Health risks of vaping surfacing

Rue Robertson, Writer

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Patients reported chest pains, weight loss, nausea, vomiting, and fevers. A number of cases resulted in a whole range side effects possibly ending with being sent to the hospital. Some have died.

All of this is caused by one device, one culprit: vaping.

Vaping was introduced to the American market in 2007 and has since grown in popularity. According to the FDA, “among middle and high school students, 3.62 million were current users of e-cigarettes in 2018.”

The medical community and schools are now realizing a number of consequences connected to the habit.

“Every time I give a presentation on vaping, I have to update the number of deaths,” Drug and Alcohol Counselor Bethany Condon said.

While death has been an unfortunate outcome for 48 people, the number of people who have been hospitalized, potentially due to vaping is considerably more, according to the CDC. There have been 2,291 patients in the United States, as of Dec. 3. While hospital cases of vaping do appear to be declining, the CDC reported, they have not stopped and, there are still reports of new patients coming in.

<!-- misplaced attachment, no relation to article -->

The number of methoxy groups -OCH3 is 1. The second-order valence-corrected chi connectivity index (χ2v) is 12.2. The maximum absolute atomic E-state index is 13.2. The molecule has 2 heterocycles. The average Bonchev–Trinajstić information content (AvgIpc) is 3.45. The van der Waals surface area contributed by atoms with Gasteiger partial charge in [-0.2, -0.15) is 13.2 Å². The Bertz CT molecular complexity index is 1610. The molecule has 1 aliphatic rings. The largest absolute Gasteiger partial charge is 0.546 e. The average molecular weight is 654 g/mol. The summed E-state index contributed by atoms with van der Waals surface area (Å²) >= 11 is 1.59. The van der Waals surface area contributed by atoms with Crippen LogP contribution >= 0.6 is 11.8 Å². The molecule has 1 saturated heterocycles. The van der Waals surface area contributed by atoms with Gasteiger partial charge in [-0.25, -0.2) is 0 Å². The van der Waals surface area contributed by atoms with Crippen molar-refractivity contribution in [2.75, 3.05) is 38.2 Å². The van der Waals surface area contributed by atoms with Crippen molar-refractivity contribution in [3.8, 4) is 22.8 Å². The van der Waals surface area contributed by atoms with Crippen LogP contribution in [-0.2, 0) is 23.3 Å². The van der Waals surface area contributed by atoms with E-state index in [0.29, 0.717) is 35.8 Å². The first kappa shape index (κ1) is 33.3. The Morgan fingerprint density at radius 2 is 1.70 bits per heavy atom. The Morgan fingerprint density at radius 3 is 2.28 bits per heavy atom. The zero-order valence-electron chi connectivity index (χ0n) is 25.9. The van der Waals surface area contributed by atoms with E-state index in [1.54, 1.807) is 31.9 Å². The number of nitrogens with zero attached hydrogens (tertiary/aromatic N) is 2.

Not all of the symptoms of vaping require hospitalization. There are less serious consequences such as being “jittery, and anxious, and irritable, and grumpy with people because they [the vapers] are addicted to nicotine,” Condon said.

Such symptoms can negatively affect relationships with people and performance in school, Condon said. Along with that, those who are caught with vaping devices on school property face punitive and possibly legal consequences.

“The first offense, you will get five days of OSS, out of school suspension,” Condon said. “Or, if you choose to do three days of ISS and three sessions with me, you get your suspension deferred. So instead of having five days OSS, which is a big consequence—that’s a week out—you’ll get three ISS and three sessions with me. Your second offense, you get ten days OSS, which is two weeks out of school or five days ISS and five more sessions with me. And then the third offense is expulsion.”

The school has put the system in place to give teens a way out of vaping. Condon said that most of the time, students vape to gain acceptance in a group, or to combat stress and anxiety. She tries to help students with therapy, but that can be difficult not only because of the view that vaping is seen as “cool” but also because of the nicotine in the product, making vaping addictive.

Nicotine is, possibly, a gateway drug meaning that “if you try other things you will become addicted to them quicker,” Condon said, “so, young people having their brains primed to other things, so if they were to try things in their young adulthood, like marijuana, drinking, cocaine, heroin, other big drugs, their brains will have already been ready for that addiction because of their vaping.”

Condon recommends that those interested in quitting vaping talk to her in the counseling office, or visit larimer.org/youthquit.